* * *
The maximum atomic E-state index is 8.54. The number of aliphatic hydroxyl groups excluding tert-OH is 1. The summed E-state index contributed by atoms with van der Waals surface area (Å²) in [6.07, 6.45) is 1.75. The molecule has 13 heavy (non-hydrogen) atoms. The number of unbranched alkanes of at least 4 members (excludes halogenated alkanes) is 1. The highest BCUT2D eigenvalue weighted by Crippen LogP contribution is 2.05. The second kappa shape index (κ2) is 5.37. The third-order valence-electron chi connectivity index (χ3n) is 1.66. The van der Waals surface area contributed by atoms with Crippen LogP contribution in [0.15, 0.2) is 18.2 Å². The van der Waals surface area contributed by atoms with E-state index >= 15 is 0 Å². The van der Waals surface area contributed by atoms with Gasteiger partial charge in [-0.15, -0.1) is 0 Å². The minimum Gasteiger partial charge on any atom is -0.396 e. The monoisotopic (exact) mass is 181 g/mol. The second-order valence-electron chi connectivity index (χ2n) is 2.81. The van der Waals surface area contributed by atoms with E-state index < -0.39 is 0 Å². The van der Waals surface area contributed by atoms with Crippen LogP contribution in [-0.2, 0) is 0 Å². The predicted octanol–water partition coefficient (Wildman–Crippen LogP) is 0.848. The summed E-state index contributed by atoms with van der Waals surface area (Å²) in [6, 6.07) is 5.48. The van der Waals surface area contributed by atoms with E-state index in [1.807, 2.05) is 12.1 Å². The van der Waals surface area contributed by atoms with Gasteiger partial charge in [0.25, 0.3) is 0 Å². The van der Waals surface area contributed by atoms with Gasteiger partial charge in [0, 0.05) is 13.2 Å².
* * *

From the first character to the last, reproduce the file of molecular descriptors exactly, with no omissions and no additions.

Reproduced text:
The maximum atomic E-state index is 8.54. The number of aliphatic hydroxyl groups excluding tert-OH is 1. The summed E-state index contributed by atoms with van der Waals surface area (Å²) in [6.07, 6.45) is 1.75. The molecule has 13 heavy (non-hydrogen) atoms. The number of unbranched alkanes of at least 4 members (excludes halogenated alkanes) is 1. The highest BCUT2D eigenvalue weighted by Crippen LogP contribution is 2.05. The second kappa shape index (κ2) is 5.37. The third-order valence-electron chi connectivity index (χ3n) is 1.66. The van der Waals surface area contributed by atoms with Crippen LogP contribution in [0.15, 0.2) is 18.2 Å². The van der Waals surface area contributed by atoms with E-state index >= 15 is 0 Å². The van der Waals surface area contributed by atoms with Gasteiger partial charge in [-0.15, -0.1) is 0 Å². The minimum Gasteiger partial charge on any atom is -0.396 e. The monoisotopic (exact) mass is 181 g/mol. The second-order valence-electron chi connectivity index (χ2n) is 2.81. The van der Waals surface area contributed by atoms with E-state index < -0.39 is 0 Å². The van der Waals surface area contributed by atoms with Crippen LogP contribution in [-0.2, 0) is 0 Å². The predicted octanol–water partition coefficient (Wildman–Crippen LogP) is 0.848. The summed E-state index contributed by atoms with van der Waals surface area (Å²) in [6, 6.07) is 5.48. The van der Waals surface area contributed by atoms with E-state index in [1.807, 2.05) is 12.1 Å². The van der Waals surface area contributed by atoms with Gasteiger partial charge in [0.25, 0.3) is 0 Å². The van der Waals surface area contributed by atoms with Gasteiger partial charge in [0, 0.05) is 13.2 Å².